Audi RS 5 Review
If it were possible to sum up the Audi RS 5 coupe or convertible in five words, they'd have to be "more of a good thing." That's because this ultra-high-performance variant of the German automaker's appealing A5 (and its sportier S5 sibling) takes everything that's good about those models and adds more aggressive styling and significant hardware upgrades to make the RS 5 the best of the bunch.
While hard-core enthusiasts are likely to engage in endless debates over which of the entries in this über-performance sport coupe/convertible class is the most desirable, there's no arguing the RS 5 earns a place in that group by virtue of its 450-horsepower V8 alone. The Audi is capable on the handling front as well, thanks to its beefed-up suspension, recalibrated steering gear and all-wheel-drive system, which work together to make attacking a winding stretch of road as thoroughly enjoyable as rocketing up your favorite on-ramp. Add in the RS 5's subtly more sinister looks and relatively reasonable sticker price and you have a car that proves more of a good thing can be just enough.
Current Audi RS 5
Under the hood, the Audi RS 5 gets a 4.2-liter V8 that puts out a healthy, if not class-leading, 450 hp and 317 pound-feet of torque. Transferring that power to the ground is a seven-speed automated manual gearbox -- the only transmission offered -- that can be run in fully automatic mode or manually shifted via steering-wheel-mounted paddles. Audi's well-tuned "Quattro" all-wheel-drive system rounds out the important powertrain details. In Edmunds performance testing, the RS 5 coupe sprinted from zero to 60 mph in 4.3 seconds – incredibly quick, but typical for the segment. Fuel economy is decent for a car in this category at 18 mpg combined.
Standard features are generous and include 19-inch alloy wheels, adaptive xenon headlights, a speed-activated pop-up rear spoiler, a panoramic sunroof, keyless ignition and entry, tri-zone automatic climate control, leather upholstery, heated eight-way power sport seats, Bluetooth and a premium sound system with a CD player, satellite radio and iPod integration. Option highlights include 20-inch alloy wheels, carbon-ceramic front disc brakes, a sport exhaust system, leather/faux suede upholstery, a navigation system and a Bang & Olufsen sound system with HD radio. A Driver Assist package includes adaptive cruise control, adaptive steering and blind spot monitoring.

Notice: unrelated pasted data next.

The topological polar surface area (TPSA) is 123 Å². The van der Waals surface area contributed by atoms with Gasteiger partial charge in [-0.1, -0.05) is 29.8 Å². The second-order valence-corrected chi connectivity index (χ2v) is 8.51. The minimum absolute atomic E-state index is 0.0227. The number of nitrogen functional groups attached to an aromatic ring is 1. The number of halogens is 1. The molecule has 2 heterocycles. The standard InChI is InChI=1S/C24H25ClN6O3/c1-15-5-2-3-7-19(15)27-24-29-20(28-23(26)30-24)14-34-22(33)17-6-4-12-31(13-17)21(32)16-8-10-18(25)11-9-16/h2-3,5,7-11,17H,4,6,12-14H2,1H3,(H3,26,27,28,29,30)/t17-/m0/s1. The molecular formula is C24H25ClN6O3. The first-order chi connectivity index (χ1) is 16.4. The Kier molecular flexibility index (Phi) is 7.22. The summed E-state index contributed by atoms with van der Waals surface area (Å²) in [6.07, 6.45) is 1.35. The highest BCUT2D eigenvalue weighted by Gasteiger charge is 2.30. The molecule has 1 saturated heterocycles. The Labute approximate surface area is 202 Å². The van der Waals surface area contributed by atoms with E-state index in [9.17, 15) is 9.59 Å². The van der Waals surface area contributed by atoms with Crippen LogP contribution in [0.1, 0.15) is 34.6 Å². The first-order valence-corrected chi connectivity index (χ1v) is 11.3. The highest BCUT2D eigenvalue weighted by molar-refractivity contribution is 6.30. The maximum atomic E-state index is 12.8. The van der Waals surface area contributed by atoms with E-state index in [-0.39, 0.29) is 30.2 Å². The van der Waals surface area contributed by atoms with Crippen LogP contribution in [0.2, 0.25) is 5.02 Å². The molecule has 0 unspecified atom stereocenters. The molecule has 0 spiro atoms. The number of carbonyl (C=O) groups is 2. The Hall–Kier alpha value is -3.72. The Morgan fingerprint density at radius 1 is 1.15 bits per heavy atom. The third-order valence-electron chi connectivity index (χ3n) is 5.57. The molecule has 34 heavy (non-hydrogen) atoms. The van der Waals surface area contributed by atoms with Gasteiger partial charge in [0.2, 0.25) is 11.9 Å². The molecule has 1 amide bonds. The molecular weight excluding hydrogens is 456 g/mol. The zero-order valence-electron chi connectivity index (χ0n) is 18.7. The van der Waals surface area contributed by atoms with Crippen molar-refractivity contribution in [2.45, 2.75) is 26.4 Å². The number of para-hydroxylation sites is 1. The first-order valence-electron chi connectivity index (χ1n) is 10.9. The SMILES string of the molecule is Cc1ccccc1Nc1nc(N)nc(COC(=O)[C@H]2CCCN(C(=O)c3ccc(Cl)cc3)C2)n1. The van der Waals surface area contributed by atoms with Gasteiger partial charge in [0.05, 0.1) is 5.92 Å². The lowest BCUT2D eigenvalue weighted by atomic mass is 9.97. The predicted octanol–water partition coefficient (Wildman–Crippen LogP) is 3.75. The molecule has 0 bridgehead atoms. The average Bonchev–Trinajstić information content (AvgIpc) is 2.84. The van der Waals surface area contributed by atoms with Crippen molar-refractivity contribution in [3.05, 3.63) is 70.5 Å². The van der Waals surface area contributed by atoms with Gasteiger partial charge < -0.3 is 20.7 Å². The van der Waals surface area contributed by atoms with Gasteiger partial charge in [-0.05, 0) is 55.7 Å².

The Audi RS 5 sports an interior that's both business-like and luxurious. As with many of its competitors, the biggest negative is a backseat that's a tight fit for anyone older than the age of 12. Some may also find the optional MMI interface a little awkward at first.
On the road, that potent powertrain works in concert with the all-wheel-drive system and recalibrated suspension and steering systems to give the RS 5 performance that should satisfy all but the most rabid driving enthusiast. Indeed, other than the RS 5's somewhat firm ride quality, which may be too stiff for some, drivers will find very little to complain about with this road burner.
Read the most recent 2015 Audi RS 5 review.
If you are looking for older years, visit our used Audi RS 5 page.
For more on past Audi RS 5 models, view our Audi RS 5 history page.